Taking Preventative Action
3.2 The Role of Prevention
The effectiveness of a sustained approach to prevention has been demonstrated by the dramatic decline in mortality from cardiovascular disease Australia experienced over three decades from the 1960s. Mortality from coronary heart disease for men 35 to 74 years fell from nearly 400 per 100,000 in 1968 to under 100 per 100,000 in 1998. Around half of all the lives saved can be attributed to preventative interventions, particularly reductions in smoking and improvements in diet, and the other half to improvements in treatment and care.11 But while people are no longer dying from these diseases at an early age, the high prevalence of unhealthy lifestyles means that a large number of people continue to have serious preventable health problems, and cardiovascular disease continues to be a leading cause of disability.12
The WHO has estimated that effective targeting of risk factors through prevention could increase healthy life spans by up to five years in developed countries.13 In the United States, it has recently been estimated that reducing four preventable risk factors alone to optimal levels would add 4.9 years to life expectancy for men, and 4.1 years for women.14 A recent economic analysis by the OECD and the WHO of interventions to tackle unhealthy diets and sedentary lifestyles, found that most of the preventative interventions evaluated had favourable cost-effectiveness ratios, compared with treating chronic diseases once they emerge.15
Analysis of the drivers of preventable chronic disease demonstrates that a small number of modifiable risk factors are responsible for the greatest share of the burden. These risk factors are common to many of the major chronic conditions as shown in Table 1. The behavioural risk factors not only affect health and wellbeing directly, but also help drive the biomedical risk factors identified in the table. Together these and other risk factors, led by obesity, tobacco and alcohol, account for nearly one third of Australia’s total burden of disease and injury.16 Reducing the impact of these risk factors alone therefore has benefits across a wide range of health problems. Alcohol misuse also has wider harmful effects in the short term, such as anti-social behaviour, which is not captured here but discussed later in the document.
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Table 1: Common risk factors for selected chronic diseases and conditions
|Conditions||Tobacco smoking||Physical activity||Alcohol misuse||Nutrition||Obesity||High blood pressure||High blood cholesterol|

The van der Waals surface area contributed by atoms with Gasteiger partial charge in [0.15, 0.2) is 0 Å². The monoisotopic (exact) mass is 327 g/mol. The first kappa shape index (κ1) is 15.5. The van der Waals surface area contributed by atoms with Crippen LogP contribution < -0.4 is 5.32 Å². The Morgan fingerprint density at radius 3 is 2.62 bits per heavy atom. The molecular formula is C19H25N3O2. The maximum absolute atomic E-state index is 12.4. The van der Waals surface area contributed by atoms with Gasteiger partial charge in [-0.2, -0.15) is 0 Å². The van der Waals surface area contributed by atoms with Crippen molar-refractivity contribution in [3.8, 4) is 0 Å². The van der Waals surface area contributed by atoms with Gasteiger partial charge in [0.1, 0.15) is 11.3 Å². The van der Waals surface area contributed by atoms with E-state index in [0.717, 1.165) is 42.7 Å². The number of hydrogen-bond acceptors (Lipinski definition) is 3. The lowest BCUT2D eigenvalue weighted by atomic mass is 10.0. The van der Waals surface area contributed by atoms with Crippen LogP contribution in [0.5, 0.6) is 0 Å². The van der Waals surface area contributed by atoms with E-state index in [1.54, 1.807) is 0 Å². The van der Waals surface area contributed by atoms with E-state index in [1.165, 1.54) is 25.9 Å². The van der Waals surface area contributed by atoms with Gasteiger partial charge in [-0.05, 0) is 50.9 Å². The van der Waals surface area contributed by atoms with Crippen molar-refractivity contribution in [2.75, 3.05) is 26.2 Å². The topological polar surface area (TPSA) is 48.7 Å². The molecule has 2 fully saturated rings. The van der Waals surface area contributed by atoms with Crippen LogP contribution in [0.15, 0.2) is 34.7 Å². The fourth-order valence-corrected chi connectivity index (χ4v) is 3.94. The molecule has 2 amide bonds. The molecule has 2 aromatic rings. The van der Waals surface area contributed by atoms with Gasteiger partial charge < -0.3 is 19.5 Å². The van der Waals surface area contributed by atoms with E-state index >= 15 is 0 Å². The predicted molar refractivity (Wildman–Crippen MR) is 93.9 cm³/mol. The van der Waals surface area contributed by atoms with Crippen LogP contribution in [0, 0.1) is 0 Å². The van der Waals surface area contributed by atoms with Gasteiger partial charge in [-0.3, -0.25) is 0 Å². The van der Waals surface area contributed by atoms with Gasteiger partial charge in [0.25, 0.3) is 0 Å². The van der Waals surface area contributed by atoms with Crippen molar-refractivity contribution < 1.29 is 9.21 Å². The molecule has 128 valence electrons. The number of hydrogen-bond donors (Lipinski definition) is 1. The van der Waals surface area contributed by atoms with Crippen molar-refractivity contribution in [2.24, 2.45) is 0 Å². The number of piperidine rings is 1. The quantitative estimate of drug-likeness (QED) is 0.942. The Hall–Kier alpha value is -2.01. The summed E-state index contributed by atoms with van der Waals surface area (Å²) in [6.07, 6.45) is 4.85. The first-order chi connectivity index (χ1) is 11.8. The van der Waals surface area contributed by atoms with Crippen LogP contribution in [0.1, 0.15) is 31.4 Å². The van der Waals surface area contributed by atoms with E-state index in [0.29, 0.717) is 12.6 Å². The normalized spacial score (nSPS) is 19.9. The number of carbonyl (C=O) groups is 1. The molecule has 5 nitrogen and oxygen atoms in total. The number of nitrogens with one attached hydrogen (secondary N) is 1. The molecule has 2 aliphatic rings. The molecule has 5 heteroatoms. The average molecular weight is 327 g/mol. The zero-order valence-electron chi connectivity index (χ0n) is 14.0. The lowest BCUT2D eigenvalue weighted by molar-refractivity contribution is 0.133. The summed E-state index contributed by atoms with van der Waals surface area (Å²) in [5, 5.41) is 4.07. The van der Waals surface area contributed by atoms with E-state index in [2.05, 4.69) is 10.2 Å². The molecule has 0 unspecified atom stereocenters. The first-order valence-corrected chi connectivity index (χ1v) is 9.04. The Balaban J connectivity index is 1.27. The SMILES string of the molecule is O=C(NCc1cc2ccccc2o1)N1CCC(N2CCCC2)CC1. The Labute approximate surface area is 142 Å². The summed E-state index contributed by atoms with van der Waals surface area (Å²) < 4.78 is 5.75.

|Ischaemic heart disease||o||o||o||o||o||o||o|
|Type 2 diabetes||o||o||o||o|
|Chronic obstructive pulmonary disease||o|
(B) Relates to osteoarthritis.
The benefits of adopting healthier lifestyles accrue across the lifecourse. Scientific knowledge of the role of modifiable risk factors in relation to the ageing process has grown dramatically in recent years. Recent studies suggest that following a healthy lifestyle may also contribute to the prevention of dementia.17 For example, large prospective studies have established that smoking is a risk factor Alzheimer’s disease as well as vascular dementia. This knowledge is particularly important in light of the fact that it is predicted that neurological conditions – together with type 2 diabetes – will cause the largest growth in disability in older populations in future years. A recent OECD report which examined a number of policy options to promote healthy ageing found that achieving better lifestyles has probably the largest potential for improving the health of the elderly.18
14 Danaei G et al (2010) The Promise of Prevention: The Effects of Four Preventable Risk Factors on National Life Expectancy and Life Expectancy Disparities by Race and County in the United States. PLoS Med 7(3): e1000248 doi:10.1371/journal.pmed.1000248.
17 National Institute for Health and Clinical Excellence (2007) National Clinical Practice Guideline Number 42: Dementia British Psychological Society: London; Patterson, C. et al Diagnosis and treatment of dementia: Risk assessment and primary prevention of Alzheimer disease CMAJ 2008; 178 (5). doi:10.1503/cmaj.070796.
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